Capital City: Pierre
South Dakota is an American state on the Great Plains.
South Dakota is located in the north central United States. It is bordered by North Dakota, Minnesota, Iowa, Nebraska, Wyoming and Montana. The state capitol is Pierre (pronounced “peer”), which is located almost exactly in the center of the state.
South Dakota is home to Mount Rushmore National Memorial. In 1927, sculptor Gutzon Borglum came to the Black Hills to carve his masterpiece into the side of a granite mountain. Today, visitors from all over the world come to western South Dakota to see the 60-foot faces of four American Presidents.
South Dakota is a popular family vacation destination. In addition to Mount Rushmore National Memorial, other popular stops are Custer State Park, Crazy Horse Memorial, Deadwood, the World’s Only Corn Palace, Badlands National Park, Fort Sisseton Historic State Park, Wall Drug and Lewis and Clark Recreation Area. In De Smet, visitors can still tour the childhood homestead of beloved “Little House on the Prairie” author Laura Ingalls Wilder. Pierre’s Cultural Heritage Center houses the Museum of the South Dakota State Historical Society, which preserves the history of the State of South Dakota and Dakota Territory.
South Dakota has a rich history going back to the days of the dinosaurs. One of the most complete T. rex skeletons was found in South Dakota and the largest collection of Columbian Wooly Mammoth fossils are still being unearthed at The Mammoth Site in Hot Springs in the southern Black Hills. Visitors to Badlands National Park can learn about what is considered to be one of the richest fossil beds in the country.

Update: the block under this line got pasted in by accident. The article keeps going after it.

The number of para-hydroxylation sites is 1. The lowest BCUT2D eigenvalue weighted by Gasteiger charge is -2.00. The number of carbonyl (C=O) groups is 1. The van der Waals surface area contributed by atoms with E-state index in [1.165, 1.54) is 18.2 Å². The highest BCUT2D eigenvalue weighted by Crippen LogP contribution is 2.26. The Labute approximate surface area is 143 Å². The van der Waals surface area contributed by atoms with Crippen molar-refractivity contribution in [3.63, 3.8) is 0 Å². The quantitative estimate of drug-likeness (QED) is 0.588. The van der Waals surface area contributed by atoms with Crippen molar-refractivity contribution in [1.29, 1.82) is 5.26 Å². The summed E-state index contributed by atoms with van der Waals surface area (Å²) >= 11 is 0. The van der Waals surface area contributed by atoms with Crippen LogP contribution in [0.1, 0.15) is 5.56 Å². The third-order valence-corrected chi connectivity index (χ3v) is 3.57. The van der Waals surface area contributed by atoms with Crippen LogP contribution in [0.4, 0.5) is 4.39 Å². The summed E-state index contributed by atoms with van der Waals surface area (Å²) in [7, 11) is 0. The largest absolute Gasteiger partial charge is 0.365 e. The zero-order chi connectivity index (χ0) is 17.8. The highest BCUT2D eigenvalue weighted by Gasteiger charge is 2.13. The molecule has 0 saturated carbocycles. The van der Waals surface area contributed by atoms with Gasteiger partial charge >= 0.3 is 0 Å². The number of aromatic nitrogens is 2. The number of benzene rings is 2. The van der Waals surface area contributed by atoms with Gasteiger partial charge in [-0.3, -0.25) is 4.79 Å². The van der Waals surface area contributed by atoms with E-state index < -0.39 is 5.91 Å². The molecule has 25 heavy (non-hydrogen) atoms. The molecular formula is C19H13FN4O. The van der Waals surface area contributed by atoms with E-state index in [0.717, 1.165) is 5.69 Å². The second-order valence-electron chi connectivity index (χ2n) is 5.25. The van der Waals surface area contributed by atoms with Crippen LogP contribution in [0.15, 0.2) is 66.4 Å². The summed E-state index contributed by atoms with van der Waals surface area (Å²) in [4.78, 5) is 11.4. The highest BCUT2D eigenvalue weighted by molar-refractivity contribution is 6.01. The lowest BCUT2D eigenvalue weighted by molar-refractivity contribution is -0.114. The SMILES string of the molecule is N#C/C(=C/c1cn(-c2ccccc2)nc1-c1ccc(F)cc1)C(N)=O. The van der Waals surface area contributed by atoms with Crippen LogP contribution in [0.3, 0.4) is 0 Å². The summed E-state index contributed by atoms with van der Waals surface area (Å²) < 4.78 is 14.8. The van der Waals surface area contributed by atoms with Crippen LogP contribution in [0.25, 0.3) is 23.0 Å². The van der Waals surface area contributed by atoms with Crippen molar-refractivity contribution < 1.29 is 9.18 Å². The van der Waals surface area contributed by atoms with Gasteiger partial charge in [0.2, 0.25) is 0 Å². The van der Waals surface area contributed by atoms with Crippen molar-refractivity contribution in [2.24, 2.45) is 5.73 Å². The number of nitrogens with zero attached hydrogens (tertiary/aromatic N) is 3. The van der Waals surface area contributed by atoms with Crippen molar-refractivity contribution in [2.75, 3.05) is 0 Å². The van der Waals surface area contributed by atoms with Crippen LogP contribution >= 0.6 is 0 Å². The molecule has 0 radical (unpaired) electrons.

South Dakota is home to the Dakota, Lakota and Nakota-speaking people of the Great Sioux Nation. Several museums and cultural centers across the state depict the history and traditions of these people as well as display ancient artifacts and modern artwork. Across the state, visitors can explore the Native American Scenic Byway, attend a traditional powwow and experience Native American culture.
The Black Hills, called “Paha Sapa” by the Native Americans, is considered sacred ground to many tribes across the country. The Lakota Nation believes all life comes from “Paha Sapa,” and they fought fiercely to protect it during the Indian Wars of the 1800s. One of the most sacred places is Bear Butte in the northern Black Hills. This formation of magma never erupted and looks like a giant sleeping bear. Now a state park, Bear Butte is still used as a place of worship for more than 60 Native American tribes. More than 62,000 Native Americans currently live in South Dakota.
In 1874, an expedition led by General Custer discovered gold for the first time in the Black Hills and incited a gold rush. The largest find was near the town of present day Lead. In 2002, after yielding gold for more than 120 years, the Homestake Gold Mine shut down mining operations, but the location was recently named the proposed site for the National Science Foundation’s Deep Underground Science and Engineering Laboratory (DUSEL). Currently, the Sanford Laboratory at Homestake is conducting experiments to demonstrate the feasibility of the site for DUSEL.
Agriculture continues to be the mainstay of South Dakota’s economy. Eastern South Dakota supports a variety of crops, while cattle and sheep ranching are prevalent on the drier, western plains. South Dakota is a leading producer of honey, oats, rye, sunflowers, spring wheat, soybeans, corn, beef cattle, hogs, buffalo and sheep.
Interstate 90 runs east to west across South Dakota, while Interstate 29 runs north to south near the eastern border. Interstate Information Centers are staffed in the summer months and offer a variety of travel and tourism information. The state has two major airports located in Rapid City in the west and Sioux Falls in the east. Rapid City is on the eastern edge of the Black Hills, approximately 25 miles from Mount Rushmore National Memorial. Sioux Falls is located at the intersection of Interstates 29 and 90. Aberdeen, Pierre and Watertown also have airports with limited service by major carriers.